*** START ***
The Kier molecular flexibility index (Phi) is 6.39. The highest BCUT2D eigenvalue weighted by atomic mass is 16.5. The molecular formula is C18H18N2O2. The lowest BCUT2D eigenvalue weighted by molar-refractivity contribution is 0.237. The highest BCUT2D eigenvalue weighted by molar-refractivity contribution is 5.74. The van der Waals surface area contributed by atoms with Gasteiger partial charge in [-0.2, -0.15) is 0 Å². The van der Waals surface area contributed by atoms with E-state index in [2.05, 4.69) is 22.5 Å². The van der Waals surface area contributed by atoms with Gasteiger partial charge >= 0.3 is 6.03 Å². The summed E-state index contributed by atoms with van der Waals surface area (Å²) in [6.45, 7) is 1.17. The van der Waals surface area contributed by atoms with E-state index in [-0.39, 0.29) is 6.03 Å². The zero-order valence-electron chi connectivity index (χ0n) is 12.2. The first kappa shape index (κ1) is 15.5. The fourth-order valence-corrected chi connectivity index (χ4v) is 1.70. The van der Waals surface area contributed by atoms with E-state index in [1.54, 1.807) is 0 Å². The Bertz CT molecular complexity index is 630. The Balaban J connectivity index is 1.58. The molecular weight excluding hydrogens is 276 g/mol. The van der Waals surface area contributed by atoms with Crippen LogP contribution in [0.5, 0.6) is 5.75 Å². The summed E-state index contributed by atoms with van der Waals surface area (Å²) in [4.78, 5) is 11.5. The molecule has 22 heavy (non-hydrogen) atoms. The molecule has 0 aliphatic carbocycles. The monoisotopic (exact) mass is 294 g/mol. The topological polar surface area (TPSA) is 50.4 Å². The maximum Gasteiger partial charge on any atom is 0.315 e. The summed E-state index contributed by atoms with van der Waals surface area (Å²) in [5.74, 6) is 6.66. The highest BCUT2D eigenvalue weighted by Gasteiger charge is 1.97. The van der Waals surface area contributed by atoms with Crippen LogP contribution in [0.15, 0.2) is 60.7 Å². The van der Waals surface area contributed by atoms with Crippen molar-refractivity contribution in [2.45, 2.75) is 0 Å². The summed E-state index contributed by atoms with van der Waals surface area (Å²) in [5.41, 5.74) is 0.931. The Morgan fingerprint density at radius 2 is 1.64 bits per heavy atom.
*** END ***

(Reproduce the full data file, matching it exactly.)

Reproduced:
The Kier molecular flexibility index (Phi) is 6.39. The highest BCUT2D eigenvalue weighted by atomic mass is 16.5. The molecular formula is C18H18N2O2. The lowest BCUT2D eigenvalue weighted by molar-refractivity contribution is 0.237. The highest BCUT2D eigenvalue weighted by molar-refractivity contribution is 5.74. The van der Waals surface area contributed by atoms with Gasteiger partial charge in [-0.2, -0.15) is 0 Å². The van der Waals surface area contributed by atoms with E-state index in [2.05, 4.69) is 22.5 Å². The van der Waals surface area contributed by atoms with Gasteiger partial charge >= 0.3 is 6.03 Å². The summed E-state index contributed by atoms with van der Waals surface area (Å²) in [6.45, 7) is 1.17. The van der Waals surface area contributed by atoms with E-state index in [-0.39, 0.29) is 6.03 Å². The zero-order valence-electron chi connectivity index (χ0n) is 12.2. The first kappa shape index (κ1) is 15.5. The fourth-order valence-corrected chi connectivity index (χ4v) is 1.70. The van der Waals surface area contributed by atoms with E-state index in [1.54, 1.807) is 0 Å². The Bertz CT molecular complexity index is 630. The Balaban J connectivity index is 1.58. The molecular weight excluding hydrogens is 276 g/mol. The van der Waals surface area contributed by atoms with Crippen LogP contribution in [0.5, 0.6) is 5.75 Å². The summed E-state index contributed by atoms with van der Waals surface area (Å²) in [4.78, 5) is 11.5. The molecule has 22 heavy (non-hydrogen) atoms. The molecule has 0 aliphatic carbocycles. The monoisotopic (exact) mass is 294 g/mol. The topological polar surface area (TPSA) is 50.4 Å². The maximum Gasteiger partial charge on any atom is 0.315 e. The summed E-state index contributed by atoms with van der Waals surface area (Å²) in [5.74, 6) is 6.66. The highest BCUT2D eigenvalue weighted by Gasteiger charge is 1.97. The van der Waals surface area contributed by atoms with Crippen LogP contribution in [0.15, 0.2) is 60.7 Å². The van der Waals surface area contributed by atoms with Crippen molar-refractivity contribution in [2.45, 2.75) is 0 Å². The summed E-state index contributed by atoms with van der Waals surface area (Å²) in [5.41, 5.74) is 0.931. The Morgan fingerprint density at radius 2 is 1.64 bits per heavy atom.